Instead of a traditional fall movie preview, I have identified four movies that will appeal to Republicans and five that will appeal to Democrats. Here are those five movies:
Branded (September 7)
With echoes of “The Matrix,” “Branded” paints a portrait of a dystopian society (we’ve seen a lot of those this year) in which people’s minds are controlled by powerful global corporations and one man (Ed Stoppard) has the ability to expose the truth. The plot taps into Democrats’ frustration with a presidential campaign in which the Republican candidate has access to unprecedented corporate contributions. This movie is being released with minimal marketing and no big names attached – usually a bad sign – but due to its timely subject matter and impressive production values, “Branded” could be a surprise hit.
Lincoln (limited: November 9, expands: Nov. 16)
Yes, our sixteen president was a Republican, but the film’s director, Oscar-winner Steven Spielberg, sure isn’t. And listen to how Spielberg described his portrayal of the famous emancipator:
“Our movie is really about a working leader who must make tough decisions and get things done in the face of overwhelming opposition…”
Sound like anyone we know? Expect an ostensibly non-partisan affair from the crowd-pleasing Spielberg, but it will be impossible to view this film outside of the context of an Obama presidency. Released just days after election day, however, its tone of reverence for presidential success in difficult times may be perceived by Democrats as either triumphant or bittersweet – depending on whether Obama is suiting up for a second term or finishing up his presidency.
Hyde Park on Hudson (December 7)
The mystery of Bill Murray’s politics continue. After shocking hipsters and Democrats with his libertarianish comments on television last year, he will now appear as the Franklin Delano Roosevelt, the president who constructed modern-day liberalism in the form of the New Deal. The trailer raises a lot of questions. Can Murray, who despite his forays into drama has never really been able to transform himself for a role, pull off such an iconic role? (My guess? No.) Will Olivia Williams win an Oscar for her portrayal of Eleanor? (Yes.) Will Jason Schwartzman show up as Max Fisher? (God, I hope so.) I’m more interested in how the film handles its politics. The story is set on the weekend that the King and Queen of England visit the Roosevelts to convince the U.S. to join the war effort against Germany. Considering that the U.S. would not do so for two more years (despite the slaughter of millions of Jews, gypsies, homosexuals, and Jehovah’s Witnesses), it would seem hard for the movie to maintain the light tone that the preview suggests. We shall see, but I know this: no one, Democrat or Republican, wants to see Bill Murray fail at this.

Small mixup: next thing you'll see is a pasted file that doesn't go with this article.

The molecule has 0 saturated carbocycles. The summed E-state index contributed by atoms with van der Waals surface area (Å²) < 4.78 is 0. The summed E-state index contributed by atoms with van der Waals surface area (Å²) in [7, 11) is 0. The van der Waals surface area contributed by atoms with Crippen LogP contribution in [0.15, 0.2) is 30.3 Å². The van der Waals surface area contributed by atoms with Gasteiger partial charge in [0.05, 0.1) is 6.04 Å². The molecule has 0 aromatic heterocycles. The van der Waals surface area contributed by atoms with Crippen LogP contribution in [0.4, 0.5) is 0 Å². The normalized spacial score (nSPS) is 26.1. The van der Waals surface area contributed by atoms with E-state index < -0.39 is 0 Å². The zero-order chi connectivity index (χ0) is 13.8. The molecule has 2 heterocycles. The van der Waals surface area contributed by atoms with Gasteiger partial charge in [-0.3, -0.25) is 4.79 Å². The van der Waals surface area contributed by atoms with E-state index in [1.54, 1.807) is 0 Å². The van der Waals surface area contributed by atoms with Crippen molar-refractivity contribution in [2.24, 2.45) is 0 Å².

Les Miserables (December 14)
The themes of inter-class resentment and social revolution have permeated Hollywood this year. “The Hunger Games” and “The Dark Knight Returns” (currently #2 and #3 in box office for the year) both addressed these issues head on, although they drew different conclusions about the ethics of revolution. Many have suggested that these films drew inspiration from Occupy Wall Street, but, at least when it comes to “The Dark Knight Rises,” the French Revolution is the more likely source material. Given the box office success of movies that have advanced these themes this year, “Les Miserables” stands to be a hit. A musical that sets the dogged pursuit of a small-time criminal by a ruthless inspector against the backdrop of the French Revolution, the film is certain to resonate with left-wingers who voted for Obama in 2008 because they believed he could change the culture of corruption in Washington – but are now disillusioned by his friendliness towards corporations and big banks and are now planning the revolution.
Zero Dark Thirty (December 19)
Director Kathryn Bigelow (“The Hurt Locker”) claims that her film, an account of the raid that killed Osama Bin Laden, is not a political film. Yeah, right. It helps that she moved the release date until after the election, but the rumors that the Obama team cooperated by sharing potentially sensitive details on the raid with Bigelow do not. It’s hard to know whether this is true, or if it is just election-year politics (noted Obama critic and Chair of the House Department on Homeland Security Rep. Peter King raised the allegations), but it should not matter either way. Both Democratic and Republican administrations routinely cooperate with filmmakers to promote the American military. This does not seem much different to me.
As for the film, Bigelow has proven that she can capture the rhythms of war and the minds of the soldier, so “Zero Dark Thirty” should not disappoint. It is doubtful, though, that the film promotes Obama’s role in pursuing the mission, but it will serve as a powerful reminder of one of the most praised decisions of his presidency.